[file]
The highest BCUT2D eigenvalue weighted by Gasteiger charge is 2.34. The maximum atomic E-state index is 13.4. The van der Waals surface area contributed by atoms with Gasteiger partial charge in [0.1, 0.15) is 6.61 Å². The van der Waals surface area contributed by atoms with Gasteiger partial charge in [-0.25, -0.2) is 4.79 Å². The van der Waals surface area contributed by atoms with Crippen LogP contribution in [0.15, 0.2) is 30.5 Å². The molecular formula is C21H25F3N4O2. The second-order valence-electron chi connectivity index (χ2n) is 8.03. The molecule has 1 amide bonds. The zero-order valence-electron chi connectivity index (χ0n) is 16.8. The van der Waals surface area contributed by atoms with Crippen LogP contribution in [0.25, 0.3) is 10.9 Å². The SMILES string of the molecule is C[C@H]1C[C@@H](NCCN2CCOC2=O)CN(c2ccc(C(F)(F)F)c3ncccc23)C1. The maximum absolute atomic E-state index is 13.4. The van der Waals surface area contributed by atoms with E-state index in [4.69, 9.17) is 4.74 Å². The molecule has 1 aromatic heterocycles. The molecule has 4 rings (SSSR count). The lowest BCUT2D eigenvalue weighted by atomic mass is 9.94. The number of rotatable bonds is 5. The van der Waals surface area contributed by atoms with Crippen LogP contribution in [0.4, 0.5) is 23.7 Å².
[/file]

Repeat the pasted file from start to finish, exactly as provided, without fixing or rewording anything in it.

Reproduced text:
The highest BCUT2D eigenvalue weighted by Gasteiger charge is 2.34. The maximum atomic E-state index is 13.4. The van der Waals surface area contributed by atoms with Gasteiger partial charge in [0.1, 0.15) is 6.61 Å². The van der Waals surface area contributed by atoms with Gasteiger partial charge in [-0.25, -0.2) is 4.79 Å². The van der Waals surface area contributed by atoms with Crippen LogP contribution in [0.15, 0.2) is 30.5 Å². The molecular formula is C21H25F3N4O2. The second-order valence-electron chi connectivity index (χ2n) is 8.03. The molecule has 1 amide bonds. The zero-order valence-electron chi connectivity index (χ0n) is 16.8. The van der Waals surface area contributed by atoms with Crippen LogP contribution in [0.25, 0.3) is 10.9 Å². The SMILES string of the molecule is C[C@H]1C[C@@H](NCCN2CCOC2=O)CN(c2ccc(C(F)(F)F)c3ncccc23)C1. The maximum absolute atomic E-state index is 13.4. The van der Waals surface area contributed by atoms with E-state index in [4.69, 9.17) is 4.74 Å². The molecule has 1 aromatic heterocycles. The molecule has 4 rings (SSSR count). The lowest BCUT2D eigenvalue weighted by atomic mass is 9.94. The number of rotatable bonds is 5. The van der Waals surface area contributed by atoms with Crippen LogP contribution in [0.4, 0.5) is 23.7 Å².